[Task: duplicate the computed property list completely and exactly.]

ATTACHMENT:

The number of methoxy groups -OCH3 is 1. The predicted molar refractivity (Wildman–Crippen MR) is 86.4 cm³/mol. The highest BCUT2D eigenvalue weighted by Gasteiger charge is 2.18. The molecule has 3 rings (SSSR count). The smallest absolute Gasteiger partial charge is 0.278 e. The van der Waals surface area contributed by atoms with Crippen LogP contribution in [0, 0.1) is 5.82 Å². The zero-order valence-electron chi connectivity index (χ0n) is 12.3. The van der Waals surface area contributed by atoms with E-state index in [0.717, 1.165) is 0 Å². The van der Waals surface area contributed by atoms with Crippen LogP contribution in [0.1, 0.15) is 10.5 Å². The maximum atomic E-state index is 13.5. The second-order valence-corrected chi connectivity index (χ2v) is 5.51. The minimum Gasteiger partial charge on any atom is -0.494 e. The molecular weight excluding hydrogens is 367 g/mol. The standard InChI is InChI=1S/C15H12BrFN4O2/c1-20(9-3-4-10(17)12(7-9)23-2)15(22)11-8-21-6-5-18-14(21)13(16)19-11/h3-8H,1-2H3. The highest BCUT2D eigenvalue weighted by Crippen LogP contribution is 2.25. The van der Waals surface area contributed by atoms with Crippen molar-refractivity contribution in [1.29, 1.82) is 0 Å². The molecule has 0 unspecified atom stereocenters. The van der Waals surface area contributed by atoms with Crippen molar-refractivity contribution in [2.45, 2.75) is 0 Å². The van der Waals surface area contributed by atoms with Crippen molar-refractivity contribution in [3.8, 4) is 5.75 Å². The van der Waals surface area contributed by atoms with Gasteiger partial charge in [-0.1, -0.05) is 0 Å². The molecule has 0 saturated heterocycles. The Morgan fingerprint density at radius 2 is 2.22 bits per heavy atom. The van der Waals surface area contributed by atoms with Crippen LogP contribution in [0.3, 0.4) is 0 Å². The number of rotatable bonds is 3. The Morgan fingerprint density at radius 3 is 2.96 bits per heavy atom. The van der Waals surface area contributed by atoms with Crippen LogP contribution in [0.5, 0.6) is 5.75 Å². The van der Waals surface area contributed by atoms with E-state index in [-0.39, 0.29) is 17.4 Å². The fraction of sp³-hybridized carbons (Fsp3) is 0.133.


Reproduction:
The number of methoxy groups -OCH3 is 1. The predicted molar refractivity (Wildman–Crippen MR) is 86.4 cm³/mol. The highest BCUT2D eigenvalue weighted by Gasteiger charge is 2.18. The molecule has 3 rings (SSSR count). The smallest absolute Gasteiger partial charge is 0.278 e. The van der Waals surface area contributed by atoms with Crippen LogP contribution in [0, 0.1) is 5.82 Å². The zero-order valence-electron chi connectivity index (χ0n) is 12.3. The van der Waals surface area contributed by atoms with E-state index in [0.717, 1.165) is 0 Å². The van der Waals surface area contributed by atoms with Crippen LogP contribution in [0.1, 0.15) is 10.5 Å². The maximum atomic E-state index is 13.5. The second-order valence-corrected chi connectivity index (χ2v) is 5.51. The minimum Gasteiger partial charge on any atom is -0.494 e. The molecular weight excluding hydrogens is 367 g/mol. The standard InChI is InChI=1S/C15H12BrFN4O2/c1-20(9-3-4-10(17)12(7-9)23-2)15(22)11-8-21-6-5-18-14(21)13(16)19-11/h3-8H,1-2H3. The highest BCUT2D eigenvalue weighted by Crippen LogP contribution is 2.25. The van der Waals surface area contributed by atoms with Crippen molar-refractivity contribution in [1.29, 1.82) is 0 Å². The molecule has 0 unspecified atom stereocenters. The van der Waals surface area contributed by atoms with Crippen molar-refractivity contribution in [2.45, 2.75) is 0 Å². The van der Waals surface area contributed by atoms with Crippen molar-refractivity contribution in [3.8, 4) is 5.75 Å². The van der Waals surface area contributed by atoms with Gasteiger partial charge in [-0.1, -0.05) is 0 Å². The molecule has 0 saturated heterocycles. The Morgan fingerprint density at radius 2 is 2.22 bits per heavy atom. The van der Waals surface area contributed by atoms with Crippen LogP contribution in [0.3, 0.4) is 0 Å². The number of rotatable bonds is 3. The Morgan fingerprint density at radius 3 is 2.96 bits per heavy atom. The van der Waals surface area contributed by atoms with Crippen LogP contribution in [0.5, 0.6) is 5.75 Å². The van der Waals surface area contributed by atoms with E-state index in [-0.39, 0.29) is 17.4 Å². The fraction of sp³-hybridized carbons (Fsp3) is 0.133.